Wednesday, August 19, 2009

Temperature Coefficient for Electrical Resistivity

I remember telling someone in a forum about using stainless steel bolts as a shunt for use as a cheap current measurement. Someone else said that shunts are made with exotic (aka expensive) materials with very low thermal coefficients of resistance. I found this chart not too long ago and thought I would post it.

As you can see, stainless steel has a negligible coefficient. So, I feel vindicated. Stainless steel is exotic by the way. It is just mass produced and used for construction, thus making it pretty cheap.



  1. Good blog by the way. A detail that will help if you have not already caught it: The above chart is thermal resistivity, not thermal coefficient of electrical resistivity. Aluminum resistance is 2.82 x10 (-8) ohm/meter (don't care at the moment) and the thermal coefficient of resistivity is 0.0039 /deg. K. The simple math is 0.0039 x delta T x 2.82. But the easy thing is to consider the 0.0039 as a variation on percent change. So we look at the coefficient of resistivity of the neat alloy Manganin - 0.000002 or about 2000 times better than aluminum or many other metals. 18-8 Stainless steel has a Tcoef of 0.00094, 4 x better than many metals but not great if the temperature varies too much. Decent shunts are available cheap on ebay.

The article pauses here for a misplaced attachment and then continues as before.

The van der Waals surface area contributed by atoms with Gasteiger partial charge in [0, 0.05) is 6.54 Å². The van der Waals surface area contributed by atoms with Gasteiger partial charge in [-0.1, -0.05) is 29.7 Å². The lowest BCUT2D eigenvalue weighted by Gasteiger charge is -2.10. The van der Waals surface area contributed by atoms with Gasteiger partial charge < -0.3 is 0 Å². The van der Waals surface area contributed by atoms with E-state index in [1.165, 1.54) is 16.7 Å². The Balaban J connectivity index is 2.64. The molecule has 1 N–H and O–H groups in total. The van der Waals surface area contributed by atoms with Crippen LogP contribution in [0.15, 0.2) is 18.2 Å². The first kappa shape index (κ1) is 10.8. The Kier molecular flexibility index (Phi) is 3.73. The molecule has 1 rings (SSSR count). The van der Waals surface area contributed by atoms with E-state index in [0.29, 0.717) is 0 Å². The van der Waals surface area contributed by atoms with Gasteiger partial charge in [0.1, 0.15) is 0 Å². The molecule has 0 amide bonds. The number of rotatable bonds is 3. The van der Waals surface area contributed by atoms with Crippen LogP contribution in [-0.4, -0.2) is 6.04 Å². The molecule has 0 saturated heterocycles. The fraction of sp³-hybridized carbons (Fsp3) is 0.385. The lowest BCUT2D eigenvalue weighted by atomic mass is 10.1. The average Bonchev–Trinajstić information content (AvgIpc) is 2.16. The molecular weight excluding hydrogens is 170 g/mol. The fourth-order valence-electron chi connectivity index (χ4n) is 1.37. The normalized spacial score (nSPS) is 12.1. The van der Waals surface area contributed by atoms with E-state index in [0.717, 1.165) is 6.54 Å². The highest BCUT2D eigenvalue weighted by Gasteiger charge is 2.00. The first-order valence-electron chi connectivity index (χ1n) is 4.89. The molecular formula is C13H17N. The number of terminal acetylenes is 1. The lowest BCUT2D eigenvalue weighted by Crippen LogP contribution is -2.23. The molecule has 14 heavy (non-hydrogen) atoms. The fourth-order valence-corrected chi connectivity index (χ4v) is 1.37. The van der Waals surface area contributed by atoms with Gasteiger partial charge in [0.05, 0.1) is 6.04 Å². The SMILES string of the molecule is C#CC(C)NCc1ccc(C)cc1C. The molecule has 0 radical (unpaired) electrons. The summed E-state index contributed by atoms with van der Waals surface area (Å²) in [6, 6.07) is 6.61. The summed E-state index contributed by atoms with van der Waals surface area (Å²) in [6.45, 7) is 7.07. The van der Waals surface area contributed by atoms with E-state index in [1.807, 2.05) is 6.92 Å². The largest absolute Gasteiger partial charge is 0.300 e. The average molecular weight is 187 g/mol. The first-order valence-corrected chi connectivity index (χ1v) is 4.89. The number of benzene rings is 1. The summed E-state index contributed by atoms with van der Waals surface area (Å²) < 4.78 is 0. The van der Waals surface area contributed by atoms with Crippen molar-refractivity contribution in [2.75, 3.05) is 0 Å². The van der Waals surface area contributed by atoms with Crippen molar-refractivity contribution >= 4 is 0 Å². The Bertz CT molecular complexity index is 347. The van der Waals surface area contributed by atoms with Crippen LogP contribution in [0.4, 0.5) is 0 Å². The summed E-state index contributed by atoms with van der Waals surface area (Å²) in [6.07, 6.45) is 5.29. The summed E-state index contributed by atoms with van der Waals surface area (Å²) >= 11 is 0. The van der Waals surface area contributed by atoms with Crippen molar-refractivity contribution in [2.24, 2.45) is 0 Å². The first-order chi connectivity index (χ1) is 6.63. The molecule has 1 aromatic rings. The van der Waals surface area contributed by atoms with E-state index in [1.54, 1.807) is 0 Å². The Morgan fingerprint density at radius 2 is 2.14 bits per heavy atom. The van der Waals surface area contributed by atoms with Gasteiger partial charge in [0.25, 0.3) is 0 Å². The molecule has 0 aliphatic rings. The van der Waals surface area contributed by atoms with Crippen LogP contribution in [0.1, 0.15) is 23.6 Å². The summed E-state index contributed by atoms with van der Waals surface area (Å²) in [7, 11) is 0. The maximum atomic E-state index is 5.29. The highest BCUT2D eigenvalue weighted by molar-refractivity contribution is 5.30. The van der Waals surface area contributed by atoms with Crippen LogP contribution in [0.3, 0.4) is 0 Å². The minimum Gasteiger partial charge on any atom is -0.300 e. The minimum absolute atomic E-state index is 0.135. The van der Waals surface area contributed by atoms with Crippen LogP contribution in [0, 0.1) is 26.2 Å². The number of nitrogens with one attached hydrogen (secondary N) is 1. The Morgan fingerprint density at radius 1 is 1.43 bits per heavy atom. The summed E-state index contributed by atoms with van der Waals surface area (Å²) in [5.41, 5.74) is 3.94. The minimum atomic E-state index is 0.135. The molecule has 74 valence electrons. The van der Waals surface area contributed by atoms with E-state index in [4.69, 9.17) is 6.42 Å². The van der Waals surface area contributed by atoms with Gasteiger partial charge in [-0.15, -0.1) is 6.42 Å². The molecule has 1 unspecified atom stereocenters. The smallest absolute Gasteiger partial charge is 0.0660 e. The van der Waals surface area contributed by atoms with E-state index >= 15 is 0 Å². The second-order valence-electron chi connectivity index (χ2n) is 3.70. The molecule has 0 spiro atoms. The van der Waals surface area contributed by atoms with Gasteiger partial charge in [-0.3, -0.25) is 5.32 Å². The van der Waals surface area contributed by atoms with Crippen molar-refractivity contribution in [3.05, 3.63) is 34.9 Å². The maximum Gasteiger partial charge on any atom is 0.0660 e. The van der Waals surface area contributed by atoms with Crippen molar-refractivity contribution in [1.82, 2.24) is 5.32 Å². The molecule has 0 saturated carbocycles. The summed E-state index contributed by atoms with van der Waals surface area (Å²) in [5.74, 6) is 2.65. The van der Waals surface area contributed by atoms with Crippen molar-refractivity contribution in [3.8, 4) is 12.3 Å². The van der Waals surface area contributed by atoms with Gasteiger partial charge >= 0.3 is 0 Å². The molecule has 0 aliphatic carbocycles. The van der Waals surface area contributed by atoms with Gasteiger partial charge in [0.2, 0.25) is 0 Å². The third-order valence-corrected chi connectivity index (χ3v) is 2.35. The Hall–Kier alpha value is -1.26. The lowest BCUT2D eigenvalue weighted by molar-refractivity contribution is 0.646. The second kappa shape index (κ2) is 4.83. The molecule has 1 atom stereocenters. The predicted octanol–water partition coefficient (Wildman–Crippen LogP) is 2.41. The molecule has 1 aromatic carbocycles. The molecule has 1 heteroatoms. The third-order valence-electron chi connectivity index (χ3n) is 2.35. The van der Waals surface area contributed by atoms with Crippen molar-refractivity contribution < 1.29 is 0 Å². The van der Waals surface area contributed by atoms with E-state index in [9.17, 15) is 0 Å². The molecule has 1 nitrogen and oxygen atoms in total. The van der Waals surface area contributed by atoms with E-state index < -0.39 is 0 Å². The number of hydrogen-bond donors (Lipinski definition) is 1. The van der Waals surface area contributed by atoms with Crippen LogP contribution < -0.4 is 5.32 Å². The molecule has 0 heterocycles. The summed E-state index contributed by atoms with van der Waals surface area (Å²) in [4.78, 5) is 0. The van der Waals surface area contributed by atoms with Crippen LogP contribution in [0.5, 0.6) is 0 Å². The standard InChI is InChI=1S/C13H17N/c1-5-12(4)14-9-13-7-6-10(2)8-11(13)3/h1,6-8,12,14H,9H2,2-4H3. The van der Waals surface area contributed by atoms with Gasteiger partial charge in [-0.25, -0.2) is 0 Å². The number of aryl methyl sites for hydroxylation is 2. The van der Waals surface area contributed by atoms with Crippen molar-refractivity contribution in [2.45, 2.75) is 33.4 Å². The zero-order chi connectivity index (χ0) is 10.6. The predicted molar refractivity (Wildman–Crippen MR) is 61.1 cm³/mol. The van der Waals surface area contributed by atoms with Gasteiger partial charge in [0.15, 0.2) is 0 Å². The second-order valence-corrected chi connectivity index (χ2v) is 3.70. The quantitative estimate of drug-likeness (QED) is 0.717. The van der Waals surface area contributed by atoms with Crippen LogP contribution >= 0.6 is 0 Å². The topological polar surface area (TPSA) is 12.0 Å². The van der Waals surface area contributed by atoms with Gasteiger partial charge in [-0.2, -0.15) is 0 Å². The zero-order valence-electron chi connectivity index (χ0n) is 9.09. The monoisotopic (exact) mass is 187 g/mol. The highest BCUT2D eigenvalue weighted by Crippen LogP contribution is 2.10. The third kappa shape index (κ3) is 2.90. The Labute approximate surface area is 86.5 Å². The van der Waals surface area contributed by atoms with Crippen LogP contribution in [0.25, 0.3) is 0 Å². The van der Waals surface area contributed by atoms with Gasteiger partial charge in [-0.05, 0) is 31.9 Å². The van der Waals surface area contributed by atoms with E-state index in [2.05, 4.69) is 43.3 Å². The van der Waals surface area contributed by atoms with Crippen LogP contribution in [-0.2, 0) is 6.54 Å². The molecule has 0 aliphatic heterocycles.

Neat stuff you do. Much appreciated.

  2. I retract my misinterpretation of your choice of graphs. Too many distractions. I need a shed or office. But real shunts are still better for tight tolerance measurements over wide temperatures. Feel free to dump both comments :)